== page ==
The six judges selected Dr. Sagi’s innovation as the winner because its application addressed a key obstacle in the production of Macrobrachium rosenbergii — manual sorting of juveniles by gender. The judges felt that this innovation could stimulate expansion in freshwater prawn production without genetic modification or use of exogenous hormones.


“The GAA Standards Oversight Committee recommended the Novus Global Aquaculture Innovation award as a way of recognizing the integral role of creative advances in driving continuous improvements in aquaculture. BAP standards are routinely revised to reflect these advances,” said Dr. George Chamberlain, GAA president.

Dr. Sagi, who received an expense-paid trip to GOAL 2013, was introduced by Dr. Francisco Gomes, executive manager of the aqua business unit at Novus International, who presented him with a plaque and a U.S. $1,000 cash prize. “Novus is very proud to sponsor this innovation award,” “added Francisco Saraiva Gomes, executive manager of Novus Aqua. “Aquaculture needs innovation in order to capture its potential.”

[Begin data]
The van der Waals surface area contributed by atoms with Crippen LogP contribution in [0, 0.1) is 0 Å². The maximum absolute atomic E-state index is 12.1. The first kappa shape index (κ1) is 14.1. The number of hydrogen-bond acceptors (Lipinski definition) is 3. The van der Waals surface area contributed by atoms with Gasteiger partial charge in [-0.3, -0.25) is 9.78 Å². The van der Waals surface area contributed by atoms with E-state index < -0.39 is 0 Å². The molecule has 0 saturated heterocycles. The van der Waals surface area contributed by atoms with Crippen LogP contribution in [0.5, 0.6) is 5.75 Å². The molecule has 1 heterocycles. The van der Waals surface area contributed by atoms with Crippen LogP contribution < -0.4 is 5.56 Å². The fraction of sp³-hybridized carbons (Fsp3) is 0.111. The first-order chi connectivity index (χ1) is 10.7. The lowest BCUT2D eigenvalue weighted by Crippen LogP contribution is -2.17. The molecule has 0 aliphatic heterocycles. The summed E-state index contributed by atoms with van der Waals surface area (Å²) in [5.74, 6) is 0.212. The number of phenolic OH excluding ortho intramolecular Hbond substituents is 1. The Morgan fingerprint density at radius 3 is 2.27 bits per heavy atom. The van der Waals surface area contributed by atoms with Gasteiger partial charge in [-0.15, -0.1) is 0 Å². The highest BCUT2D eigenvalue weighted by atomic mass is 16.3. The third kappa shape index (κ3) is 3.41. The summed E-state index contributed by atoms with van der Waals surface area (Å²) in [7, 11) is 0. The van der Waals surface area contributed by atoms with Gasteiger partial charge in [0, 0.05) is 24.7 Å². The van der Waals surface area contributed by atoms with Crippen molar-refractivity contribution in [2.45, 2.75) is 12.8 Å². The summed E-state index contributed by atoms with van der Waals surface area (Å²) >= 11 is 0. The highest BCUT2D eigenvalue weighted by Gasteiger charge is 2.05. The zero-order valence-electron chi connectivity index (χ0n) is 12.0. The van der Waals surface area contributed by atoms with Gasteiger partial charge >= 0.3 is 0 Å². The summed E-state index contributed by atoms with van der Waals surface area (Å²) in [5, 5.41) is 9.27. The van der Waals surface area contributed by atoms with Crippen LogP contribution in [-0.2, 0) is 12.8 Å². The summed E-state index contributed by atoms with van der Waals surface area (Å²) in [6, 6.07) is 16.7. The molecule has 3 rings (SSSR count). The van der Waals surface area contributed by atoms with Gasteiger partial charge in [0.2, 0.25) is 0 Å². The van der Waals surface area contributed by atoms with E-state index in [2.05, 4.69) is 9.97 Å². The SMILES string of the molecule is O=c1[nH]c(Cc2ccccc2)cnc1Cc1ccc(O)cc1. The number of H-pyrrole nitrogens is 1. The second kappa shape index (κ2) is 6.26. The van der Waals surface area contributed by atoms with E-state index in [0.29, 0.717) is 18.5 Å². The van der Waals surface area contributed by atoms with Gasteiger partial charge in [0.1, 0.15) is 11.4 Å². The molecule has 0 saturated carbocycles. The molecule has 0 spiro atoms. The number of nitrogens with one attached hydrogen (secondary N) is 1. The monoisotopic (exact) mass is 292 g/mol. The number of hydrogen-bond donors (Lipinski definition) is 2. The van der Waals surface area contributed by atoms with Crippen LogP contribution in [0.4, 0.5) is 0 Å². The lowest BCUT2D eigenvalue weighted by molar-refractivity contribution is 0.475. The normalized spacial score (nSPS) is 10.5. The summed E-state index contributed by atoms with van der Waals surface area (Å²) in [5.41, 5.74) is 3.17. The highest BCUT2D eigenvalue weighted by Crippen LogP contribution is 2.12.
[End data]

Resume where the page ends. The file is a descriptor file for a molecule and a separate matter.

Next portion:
Dr. Sagi is the past president of the International Society of Invertebrate Reproduction and Development and former Dean of the Faculty of Natural Sciences at Ben Gurion University. He holds the Lily and Sidney Oelbaum chair for Applied Biochemistry at the Department of Life Sciences and the National Institute for Biotechnology. He presented his innovation to about 350 attendees at GOAL 2013 on Tuesday.